Source: Romano Serra
The Mystery of the Kimberlite Breccia on
the Zerzura Plateau
(northern of the Egyptian Gilf Kebir)
Norbert Brügge, Germany
Upload: May 2018
The little explored Zerzura (or Saad) plateau is located north of
the Gilf Kebir on the latitude to the Silica strewnfield in the Great
Sand Sea in the east. The plateau is divided into two halves by a
distinctive wadi. The plateau is to be formed according to the geological
map by sandstones of the Upper Cretaceous (Saad Form.). That is not
verifiable. It should be Devonian sandstones. After the loss of Ordovician-Silurian
strata (erosion), would follow the Archean Basement of the East Sahara
Ghost Craton. This scenario is likely because the Zerzura Plateau
is placed, like the Gilf Kebir, on the Uweinat-Howar Uplift. Mesozoic
layers are generally absent on the Uplift. Layers south of the Zerzura
Plateau are probably also not of Cretaceous. The stratification of
the sandstones (e.g. in the eastern exit of Wadi Qubba) are similar
the fluviatile Paleozoic sandstones in the Gilf Kebir.
Sandstone in the eastern exit of Wadi Qubba
nearby the Silica strewnfield
indicate also Carboniferous layers.
Also with regard
to the Gilf Kebir Plateau, the geological map is therefore mostly
wrong. The entire mapping is based on a misinterpretation
of a Carboniferous plant imprint (Paleoweichselia
halfa BRÜGGE,2017) from the Aqaba passage and which was erroneously
determined as the Mesozoic Weichselia reticulata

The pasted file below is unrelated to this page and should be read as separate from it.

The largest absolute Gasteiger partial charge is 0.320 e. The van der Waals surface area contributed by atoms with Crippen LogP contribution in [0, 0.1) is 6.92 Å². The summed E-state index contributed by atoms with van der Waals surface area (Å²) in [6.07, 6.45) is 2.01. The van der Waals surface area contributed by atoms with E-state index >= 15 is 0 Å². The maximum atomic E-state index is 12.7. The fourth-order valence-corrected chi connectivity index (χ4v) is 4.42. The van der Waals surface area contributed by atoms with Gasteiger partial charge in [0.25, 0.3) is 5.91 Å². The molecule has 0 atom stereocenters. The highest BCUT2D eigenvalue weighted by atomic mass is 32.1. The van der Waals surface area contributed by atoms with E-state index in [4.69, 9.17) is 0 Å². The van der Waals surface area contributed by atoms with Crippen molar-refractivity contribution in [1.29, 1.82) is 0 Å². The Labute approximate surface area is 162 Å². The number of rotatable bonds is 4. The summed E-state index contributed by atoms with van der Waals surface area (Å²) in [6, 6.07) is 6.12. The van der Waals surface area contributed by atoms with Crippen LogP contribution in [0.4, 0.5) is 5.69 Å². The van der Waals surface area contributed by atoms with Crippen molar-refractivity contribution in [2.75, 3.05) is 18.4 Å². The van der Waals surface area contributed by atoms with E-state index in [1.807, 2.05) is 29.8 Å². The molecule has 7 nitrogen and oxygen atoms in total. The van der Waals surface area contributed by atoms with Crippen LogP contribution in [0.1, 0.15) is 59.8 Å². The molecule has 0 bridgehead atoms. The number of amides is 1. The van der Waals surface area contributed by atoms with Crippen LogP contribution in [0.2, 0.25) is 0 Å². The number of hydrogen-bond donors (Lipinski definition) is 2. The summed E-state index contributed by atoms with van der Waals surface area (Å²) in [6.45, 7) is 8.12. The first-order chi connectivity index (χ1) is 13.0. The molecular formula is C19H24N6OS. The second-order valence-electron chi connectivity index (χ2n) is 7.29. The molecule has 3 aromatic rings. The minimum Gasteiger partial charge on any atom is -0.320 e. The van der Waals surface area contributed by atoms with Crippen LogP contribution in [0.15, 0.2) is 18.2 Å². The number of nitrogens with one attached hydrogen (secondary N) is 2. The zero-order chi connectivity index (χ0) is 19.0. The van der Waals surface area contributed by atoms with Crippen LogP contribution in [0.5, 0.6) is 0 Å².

Zerzura plateau on air with detected craters Zerzura-1
Zerzura plateau on geological map (brown)
The Zerzura Plateau has become interesting
in recent time because we have to solve another of the many puzzles in
the Gilf Kebir region. Romano Serra and his companions in
2011 visited a extraordinary crater, with a peculiar breccia at its center.
The author found a photo of it at an Italian PP-presentation. Thankfully,
Romano Serra, University of Bologna, has now provided the
author with many further photos (below).
In this spectacular breccia from the crater-like structure (crater Zerzura-1)
we can see probably a swarm of micro-diamonds.
Unfortunately, apart from the identified location of the find (25°16'46
"/ 25°10'05") there are no further comments or publications.
The visited crater Zerzura-1
is nearly round and in no case a depression caused by water erosion. There
are only two narrow cuts in the wall. The walls of Zerzura-1 crater are
flat as after an explosion. In the crater itself is a hole with a plug
of breccias therein. On the lower wall of the crater bright layers can
be seen, which could be belong to a tuff ring, typical for kimberlite
The author believes that the breccia in the crater may be a
Diamonds (white "sugar") are difficult to recognize in the photos.
It can also be pure
Now, the author found many further such characteristic craters in the
satellite overview. Twelve of them (Zerzura-2 to Zerzura 13) are here
In addition of this, there are some pictures from
a trekking tour from the year 2003 available, which has thankfully made
available to me by Andras Zboray (fjexpeditions.com). In the southern
part of the plateau, in a hole in the sandstone, strange hollow
cracks can be seen on the wall, on which light mineral deposits stick
on the inside. Remarkable are also the round small openings in the floor
and in the walls of the hole through which obviously iron-rich solutions
have flowed. There is no doubt that hydrovolcanic solutions have ascended
here under high pressure and have left their signature.
Location of the hole: 25°07'28"N / 25°19'43"E